Chest Radiography: B Reader Program

B Reader looking at an xray

The NIOSH B Reader Program

Background

In 1949, the International Labour Office (ILO) promulgated standards for systematically describing and recording radiographic appearances of certain abnormalities caused by the inhalation of dusts. The principle intent of the standards was to achieve uniformity in assessing pneumoconiosis across readers. However, it was found that readers, despite employing the classification scheme, still disagreed with each other and with themselves to an excessive degree (Felson 1973). As a consequence, NIOSH concluded that a proficiency program was needed to provide a pool of qualified readers. The NIOSH B Reader Program began in 1974, although it was not until 1978 that the B reader examination was given extensively (Attfield 1992).

The B Reader examination was initially developed to identify physicians qualified to serve in national pneumoconiosis programs directed at coal miners and others who suffer from dust-related illness. This included epidemiologic research on coal workers’ pneumoconiosis and the compensation of coal miners with pneumoconiosis under programs processed by government agencies (Morgan 1979). The original intent of the B Reader Program still exists, but B Readers are also now involved with epidemiologic evaluation, surveillance, and worker monitoring programs involving many types of pneumoconioses. The B Reader Program aims to ensure competency in radiographic reading by evaluating the ability of readers to classify a test set of radiographs, thereby creating and maintaining a pool of qualified readers having the skills and ability to provide accurate and precise ILO classifications.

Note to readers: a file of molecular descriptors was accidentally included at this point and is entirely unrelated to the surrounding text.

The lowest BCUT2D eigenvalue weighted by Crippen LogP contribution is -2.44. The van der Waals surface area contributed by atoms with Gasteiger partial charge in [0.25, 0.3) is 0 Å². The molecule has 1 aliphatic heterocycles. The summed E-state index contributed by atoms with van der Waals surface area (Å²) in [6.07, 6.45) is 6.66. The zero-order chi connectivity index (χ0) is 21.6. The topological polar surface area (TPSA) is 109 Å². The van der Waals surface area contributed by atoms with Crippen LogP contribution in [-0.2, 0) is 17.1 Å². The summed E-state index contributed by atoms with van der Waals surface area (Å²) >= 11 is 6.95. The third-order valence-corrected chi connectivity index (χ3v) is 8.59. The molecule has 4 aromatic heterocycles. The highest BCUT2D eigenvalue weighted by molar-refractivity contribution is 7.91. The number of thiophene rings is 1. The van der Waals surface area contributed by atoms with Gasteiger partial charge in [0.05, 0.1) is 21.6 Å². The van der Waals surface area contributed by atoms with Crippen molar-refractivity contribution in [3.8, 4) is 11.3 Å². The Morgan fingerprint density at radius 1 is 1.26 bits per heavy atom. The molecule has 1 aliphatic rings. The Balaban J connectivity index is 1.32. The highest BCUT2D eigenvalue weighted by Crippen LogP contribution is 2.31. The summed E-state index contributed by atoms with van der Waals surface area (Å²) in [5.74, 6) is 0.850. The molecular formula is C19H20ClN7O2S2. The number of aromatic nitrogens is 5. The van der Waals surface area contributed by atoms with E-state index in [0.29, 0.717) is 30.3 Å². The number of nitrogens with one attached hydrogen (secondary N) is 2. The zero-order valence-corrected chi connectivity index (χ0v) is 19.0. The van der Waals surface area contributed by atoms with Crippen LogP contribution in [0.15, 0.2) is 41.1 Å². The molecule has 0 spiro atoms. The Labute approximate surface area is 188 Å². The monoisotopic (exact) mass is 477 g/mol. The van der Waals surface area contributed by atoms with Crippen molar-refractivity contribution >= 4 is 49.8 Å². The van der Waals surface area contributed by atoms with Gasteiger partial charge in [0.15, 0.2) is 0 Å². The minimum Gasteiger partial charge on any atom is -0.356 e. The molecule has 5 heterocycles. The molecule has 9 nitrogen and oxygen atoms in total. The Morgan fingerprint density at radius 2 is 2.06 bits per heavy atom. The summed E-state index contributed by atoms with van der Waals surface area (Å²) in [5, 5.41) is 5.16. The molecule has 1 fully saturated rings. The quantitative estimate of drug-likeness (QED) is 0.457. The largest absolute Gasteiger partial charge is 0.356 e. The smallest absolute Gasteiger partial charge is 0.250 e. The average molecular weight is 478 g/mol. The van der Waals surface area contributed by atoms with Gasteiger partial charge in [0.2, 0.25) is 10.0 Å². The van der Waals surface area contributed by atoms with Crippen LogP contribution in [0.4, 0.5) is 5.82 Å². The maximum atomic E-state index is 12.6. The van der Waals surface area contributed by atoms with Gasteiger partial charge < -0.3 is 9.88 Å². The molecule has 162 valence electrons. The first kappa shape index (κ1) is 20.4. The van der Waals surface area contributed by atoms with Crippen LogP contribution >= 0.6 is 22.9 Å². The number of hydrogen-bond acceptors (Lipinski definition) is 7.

Page last reviewed: February 19, 2020